- Image 1 of 2
- Image 2 of 2
The Penn State University's Board of Trustees announced late Wednesday night that it had ousted school president Graham Spanier and legendary head football coach Joe Paterno, amid a child sex abuse scandal under their watch involving a former assistant coach.
“These decisions were made after careful deliberations and best interests of the university as a whole," said John Surma, vice chairman of the university board, during a news conference held following the board's meeting.
"The past several days have been absolutely terrible to the Penn State community," Surma said. "But the outrage is nothing compared to the physical and psychological suffering that allegedly took place."
"I am disappointed with the Board of Trustees' decision, but I have to accept it. A tragedy occurred, and we all have to have patience to let the legal process proceed. I appreciate the outpouring of support but want to emphasize that everyone should remain calm and please respect the university, its property and all that we value," Paterno said in a statement after the announcement.
"I have been incredibly blessed to spend my entire career working with people I love. I am grateful beyond words to all of the coaches, players and staff who have been a part of this program. And to all of our fans and supporters, my family and I will be forever in your debt," he continued.
Tom Bradley, an assistant coach and defensive and cornerbacks coach, has been announced as the interim head coach ahead of Penn State's Saturday game against Nebraska.
Paterno's former defensive coordinator, Jerry Sandusky, is accused of molesting at least eight boys between 1994 and 2009.
The status of a witness to one of the alleged acts, Mike McQueary, remains unchanged. At the time McQueary was a graduate assistant, and currently is a receivers coach for the team.
"I am heartbroken to think that any child may have been hurt and have deep convictions about the need to protect children and youth," Spanier said in a statement after his firing. "My heartfelt sympathies go out to all those who may have been victimized. I would never hesitate to report a crime if I had any suspicion that one had been committed."
"Penn State and its Board of Trustees are in the throes of dealing with and recovering from this crisis, and there is wisdom in a transition in leadership so that there are no distractions in allowing the University to move forward," he continued. "The acts of no one person should define this university."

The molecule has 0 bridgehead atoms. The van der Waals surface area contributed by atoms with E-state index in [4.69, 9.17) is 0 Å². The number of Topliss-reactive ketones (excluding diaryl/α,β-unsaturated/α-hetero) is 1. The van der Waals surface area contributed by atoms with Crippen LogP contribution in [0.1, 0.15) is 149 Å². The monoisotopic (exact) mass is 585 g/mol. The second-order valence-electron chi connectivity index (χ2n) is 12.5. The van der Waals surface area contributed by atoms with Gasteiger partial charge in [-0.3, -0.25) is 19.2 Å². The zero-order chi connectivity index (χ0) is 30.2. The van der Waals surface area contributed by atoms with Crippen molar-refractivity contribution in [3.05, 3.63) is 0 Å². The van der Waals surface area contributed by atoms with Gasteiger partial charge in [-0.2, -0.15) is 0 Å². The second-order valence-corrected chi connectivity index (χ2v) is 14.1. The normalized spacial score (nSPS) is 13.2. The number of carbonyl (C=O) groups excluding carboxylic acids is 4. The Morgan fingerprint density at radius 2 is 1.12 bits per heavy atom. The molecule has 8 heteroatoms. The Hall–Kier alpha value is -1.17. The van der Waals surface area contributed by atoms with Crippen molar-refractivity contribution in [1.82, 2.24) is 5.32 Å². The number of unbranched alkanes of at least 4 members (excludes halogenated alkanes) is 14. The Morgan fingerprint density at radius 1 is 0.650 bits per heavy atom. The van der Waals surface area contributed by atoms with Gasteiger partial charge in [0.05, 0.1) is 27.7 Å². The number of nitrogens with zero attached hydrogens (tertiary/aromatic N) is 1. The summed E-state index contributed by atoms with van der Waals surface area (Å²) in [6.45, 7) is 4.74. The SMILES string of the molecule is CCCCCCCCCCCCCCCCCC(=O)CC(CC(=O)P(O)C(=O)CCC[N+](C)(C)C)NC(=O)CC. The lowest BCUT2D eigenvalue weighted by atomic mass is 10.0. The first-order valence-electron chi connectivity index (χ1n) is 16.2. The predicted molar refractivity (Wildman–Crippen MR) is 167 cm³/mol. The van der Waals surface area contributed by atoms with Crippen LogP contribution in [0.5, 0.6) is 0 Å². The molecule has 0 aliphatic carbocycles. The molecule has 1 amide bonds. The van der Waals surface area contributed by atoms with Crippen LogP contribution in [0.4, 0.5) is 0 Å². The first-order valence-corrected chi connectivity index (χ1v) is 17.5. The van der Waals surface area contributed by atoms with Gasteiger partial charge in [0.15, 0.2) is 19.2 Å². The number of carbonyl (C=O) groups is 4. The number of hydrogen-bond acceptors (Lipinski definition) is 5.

Before the announcement, Paterno announced Wednesday he will retire at the end of the season, saying, "I wish I had done more" to help the victims of alleged sex abuse by his former assistant.
"I am absolutely devastated by the developments in this case," Paterno said in a statement obtained by Fox News. "I grieve for the children and their families, and I pray for their comfort and relief."
"It is one of the great sorrows of my life," Paterno said. "With the benefit of hindsight, I wish I had done more."
The 84-year-old Paterno has been besieged by criticism since Sandusky was charged over the weekend with sexually abusing eight young boys between 1994 and 2009. Athletic director Tim Curley and vice president Gary Schultz have been charged with failing to notify authorities after an eyewitness reported a 2002 assault.
"Right now, I'm not the football coach, and that's something I have to get use to," Paterno said to students after the announcement outside of his home Wednesday night.
The U.S. Education Department said Wednesday night that it is investigating whether Penn State failed to report incidents of sexual abuse on campus, as required by federal law.
Though Paterno is not accused of any wrongdoing, he has been questioned over his apparent failure to follow up on a report of the 2002 incident, in which Sandusky allegedly sodomized a 10-year-old boy in the showers at the team's football complex. A witness, Mike McQueary, is currently receivers coach for the team but was a graduate assistant at the time.
McQueary told Paterno about the incident the next day, and the coach notified Curley and Schultz, who in turn notified Penn State president Graham Spanier. Curley and Schultz have been charged with perjury and failure to report the incident to authorities, as required by state law.
Both men, as well as Paterno, testified that they were told that Sandusky behaved inappropriately in that 2002 incident, but not to the extent of McQueary's graphic account to a state grand jury.
"I have come to work every day for the last 61 years with one clear goal in mind: To serve the best interests of this university and the young men who have been entrusted to my care. I have the same goal today," Paterno said in the statement.
"That's why I have decided to announce my retirement effective at the end of this season. At this moment the Board of Trustees should not spend a single minute discussing my status. They have far more important matters to address," he said.
Paterno, who earns about $1 million annually from the school, has been head coach for 46 years and part of the Penn State staff for more than six decades, and his old-school values pervade every corner of the program.
The Associated Press contributed to this report.